A Healthy Cervix

Making Sure a Healthy Cervix Is a Part of Your Health Agenda

A healthy cervix should be part of every woman's health agenda. With a few simple steps most women can greatly reduce their risk of developing cervical health problems such as cervical dysplasia or the more serious cervical cancer. Here's to a healthy cervix!

1
Get a Pap Smear

pap smear tools
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Many women don't realize how important having a regular Pap smear can be in preventing cervical cancer. It is often mistaken as a diagnostic test. A Pap smear, however, is a screening test that looks for abnormal cervical changes that indicate cancer or changes that could one day lead to cervical cancer. In most cases, cervical cancer takes years to develop; having a regular Pap smear detects these changes long before they become cancerous.

Think about when you had your last Pap smear and when the doctor recommended that you have your next one. Frequency varies from woman to woman, so if you are unsure or have never had one, check with your doctor or view the latest screening guidelines. Mark the month on your calendar so you don't forget!

2
Follow the Doctor's Recommendations

doctor talking to patient
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It is surprising how many women don't follow their doctor's orders. Visits for follow-up Pap smears, colposcopy exams, and treatment often marked as "no show". Lack of insurance, mistrust of doctors, and misunderstanding of recommended follow-up tests are all common reasons.

To prevent cervical cancer, women must be proactive in their healthcare. This means listening to the doctor and if there is a disagreement about care, second opinions are always an option. Mistrust of one doctor's opinion should never result in the mistrust of all doctors.

Never leave the doctor's office until you have a complete understanding of the follow-up plan. Know the what's, when's and why's of your plan!

3
Get Vaccinated with the HPV Vaccine

HPV Vaccine
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You may be wondering how a vaccine can help keep your cervix healthy. The HPV vaccine, Gardasil, protects against common sub-strains of the human papillomavirus known to cause cervical cancer in women. Women infected with these high-risk strains develop cervical dysplasia. When left unmonitored and untreated, high-risk cervical dysplasia can develop into cervical cancer.

The vaccine in currently FDA-approved for young women ages 9-26, with a target age of 11-12. Results of a 2007 study show Gardasil's effectiveness in older women, showing promise of expanded use of the vaccine.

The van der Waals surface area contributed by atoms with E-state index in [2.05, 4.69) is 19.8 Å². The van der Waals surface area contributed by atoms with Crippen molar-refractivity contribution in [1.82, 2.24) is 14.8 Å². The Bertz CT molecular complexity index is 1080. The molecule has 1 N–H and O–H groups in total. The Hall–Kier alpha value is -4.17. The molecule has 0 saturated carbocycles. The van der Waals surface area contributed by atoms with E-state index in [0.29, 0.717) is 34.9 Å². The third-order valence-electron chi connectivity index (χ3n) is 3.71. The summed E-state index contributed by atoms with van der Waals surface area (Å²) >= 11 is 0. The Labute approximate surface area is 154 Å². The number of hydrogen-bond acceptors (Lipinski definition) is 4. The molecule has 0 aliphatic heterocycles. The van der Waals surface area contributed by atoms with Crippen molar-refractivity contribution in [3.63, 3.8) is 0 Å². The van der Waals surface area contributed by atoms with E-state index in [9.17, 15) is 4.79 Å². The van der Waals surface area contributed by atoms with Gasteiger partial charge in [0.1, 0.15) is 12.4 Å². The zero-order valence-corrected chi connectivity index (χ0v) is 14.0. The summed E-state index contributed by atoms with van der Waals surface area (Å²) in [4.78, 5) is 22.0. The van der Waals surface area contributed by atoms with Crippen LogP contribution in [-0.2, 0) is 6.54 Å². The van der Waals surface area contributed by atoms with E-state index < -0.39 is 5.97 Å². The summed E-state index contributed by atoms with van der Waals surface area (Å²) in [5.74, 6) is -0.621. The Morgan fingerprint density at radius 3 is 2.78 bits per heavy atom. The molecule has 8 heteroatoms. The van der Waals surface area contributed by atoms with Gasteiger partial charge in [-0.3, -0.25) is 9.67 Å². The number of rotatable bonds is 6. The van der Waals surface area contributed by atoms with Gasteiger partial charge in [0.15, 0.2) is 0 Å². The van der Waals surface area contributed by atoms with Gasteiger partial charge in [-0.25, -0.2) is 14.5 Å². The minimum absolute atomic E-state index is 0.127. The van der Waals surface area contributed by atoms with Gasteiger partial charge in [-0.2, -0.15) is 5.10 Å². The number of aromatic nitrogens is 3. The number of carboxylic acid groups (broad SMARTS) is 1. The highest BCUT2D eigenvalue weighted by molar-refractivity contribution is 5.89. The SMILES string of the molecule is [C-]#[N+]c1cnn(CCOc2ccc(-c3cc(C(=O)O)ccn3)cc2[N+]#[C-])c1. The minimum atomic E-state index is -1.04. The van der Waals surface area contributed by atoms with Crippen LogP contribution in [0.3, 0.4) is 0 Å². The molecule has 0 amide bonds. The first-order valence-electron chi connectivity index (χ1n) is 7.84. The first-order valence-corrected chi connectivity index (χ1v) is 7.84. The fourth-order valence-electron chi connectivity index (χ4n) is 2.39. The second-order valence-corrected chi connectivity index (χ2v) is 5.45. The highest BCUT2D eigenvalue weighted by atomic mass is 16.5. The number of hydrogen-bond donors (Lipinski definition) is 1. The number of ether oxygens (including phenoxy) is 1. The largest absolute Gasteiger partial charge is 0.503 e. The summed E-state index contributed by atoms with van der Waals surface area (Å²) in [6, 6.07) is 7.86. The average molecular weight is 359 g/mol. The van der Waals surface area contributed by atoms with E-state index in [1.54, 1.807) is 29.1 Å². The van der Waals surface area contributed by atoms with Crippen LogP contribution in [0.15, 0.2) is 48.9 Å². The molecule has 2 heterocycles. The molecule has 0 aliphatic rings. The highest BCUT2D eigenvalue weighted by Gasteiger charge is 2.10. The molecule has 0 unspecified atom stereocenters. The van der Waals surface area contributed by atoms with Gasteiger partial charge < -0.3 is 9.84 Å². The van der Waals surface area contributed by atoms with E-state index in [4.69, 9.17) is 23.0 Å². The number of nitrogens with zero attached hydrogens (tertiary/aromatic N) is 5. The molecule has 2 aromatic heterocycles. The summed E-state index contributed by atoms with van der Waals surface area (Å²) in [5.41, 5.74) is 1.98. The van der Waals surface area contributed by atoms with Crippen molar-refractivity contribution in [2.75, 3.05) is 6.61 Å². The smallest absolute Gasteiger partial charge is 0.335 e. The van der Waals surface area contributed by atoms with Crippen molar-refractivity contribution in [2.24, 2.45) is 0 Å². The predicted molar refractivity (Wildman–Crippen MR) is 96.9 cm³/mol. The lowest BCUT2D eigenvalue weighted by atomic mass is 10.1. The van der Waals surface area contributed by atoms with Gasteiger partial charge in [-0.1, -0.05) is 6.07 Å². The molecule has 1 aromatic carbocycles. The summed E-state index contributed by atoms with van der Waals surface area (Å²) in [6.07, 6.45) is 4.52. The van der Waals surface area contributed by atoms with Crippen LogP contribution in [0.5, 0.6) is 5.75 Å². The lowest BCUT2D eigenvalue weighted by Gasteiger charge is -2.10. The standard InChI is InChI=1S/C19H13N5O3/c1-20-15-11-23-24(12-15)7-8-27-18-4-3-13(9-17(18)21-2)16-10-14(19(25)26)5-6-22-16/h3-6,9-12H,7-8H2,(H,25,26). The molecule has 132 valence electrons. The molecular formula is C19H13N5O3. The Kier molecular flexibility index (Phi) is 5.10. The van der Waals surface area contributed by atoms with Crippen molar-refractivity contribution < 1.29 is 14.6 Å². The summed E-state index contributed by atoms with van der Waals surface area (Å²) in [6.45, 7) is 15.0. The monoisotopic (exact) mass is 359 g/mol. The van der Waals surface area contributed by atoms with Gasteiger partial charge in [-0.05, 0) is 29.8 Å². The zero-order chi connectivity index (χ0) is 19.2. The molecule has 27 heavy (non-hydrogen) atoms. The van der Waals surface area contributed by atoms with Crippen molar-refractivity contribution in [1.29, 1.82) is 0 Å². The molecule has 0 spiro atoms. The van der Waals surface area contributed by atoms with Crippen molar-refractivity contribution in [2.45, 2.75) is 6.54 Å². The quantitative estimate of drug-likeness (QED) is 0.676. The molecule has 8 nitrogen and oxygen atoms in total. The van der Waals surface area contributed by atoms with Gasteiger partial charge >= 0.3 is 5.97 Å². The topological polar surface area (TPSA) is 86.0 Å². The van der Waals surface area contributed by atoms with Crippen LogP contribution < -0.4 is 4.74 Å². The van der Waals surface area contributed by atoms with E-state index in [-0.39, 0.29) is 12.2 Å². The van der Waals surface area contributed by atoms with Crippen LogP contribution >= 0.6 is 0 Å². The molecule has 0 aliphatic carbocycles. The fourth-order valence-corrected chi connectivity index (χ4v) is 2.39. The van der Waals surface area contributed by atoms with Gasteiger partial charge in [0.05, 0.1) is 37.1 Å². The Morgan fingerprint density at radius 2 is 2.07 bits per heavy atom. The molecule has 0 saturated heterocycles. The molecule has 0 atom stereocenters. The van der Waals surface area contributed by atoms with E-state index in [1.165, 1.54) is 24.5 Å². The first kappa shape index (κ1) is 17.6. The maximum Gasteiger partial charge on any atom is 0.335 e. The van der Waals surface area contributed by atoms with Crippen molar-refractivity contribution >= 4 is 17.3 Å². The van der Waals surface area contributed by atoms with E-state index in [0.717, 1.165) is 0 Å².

4
Practice Safe Sex

Condoms in multi colors
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Practicing safe sex not only prevents unwanted pregnancy, it also helps prevents sexually transmitted infections that can make the cervix unhealthy. HPV is a common sexually transmitted virus that is spread through sexual, skin-to-skin contact - no penile penetration is needed to transmit the virus. Both heterosexual and homosexual couples are at risk. While condoms aren't 100 percent effective at preventing the spread of HPV, studies show that they do provide some protection.

5
Report Symptoms to Your Doctor

Patient talking to doctor
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Although cervical cancer rarely presents early symptoms, you should always timely report any symptoms you are experiencing to your doctor. Symptoms that may indicate a cervical problem include (but not limited to):

  • pain during sexual intercourse
  • vaginal bleeding after sexual intercourse (post-coital bleeding)
  • abnormal vaginal bleeding(heavy menstrual flow, bleeding between menstrual periods
  • vaginal discharge

References:

"Detailed Guide: Cervical Cancer." Key Statistics About Cervical Cancer. 04 AUG 2006. American Cancer Society. http://www.cancer.org/docroot/CRI/content/CRI_2_4_1X_What_are_the_key_statistics_for_cervical_cancer_8.asp.

"National Cancer Institute Fact Sheet." Human Papillomaviruses and Cancer: Questions and Answers. 08 JUN 2006.

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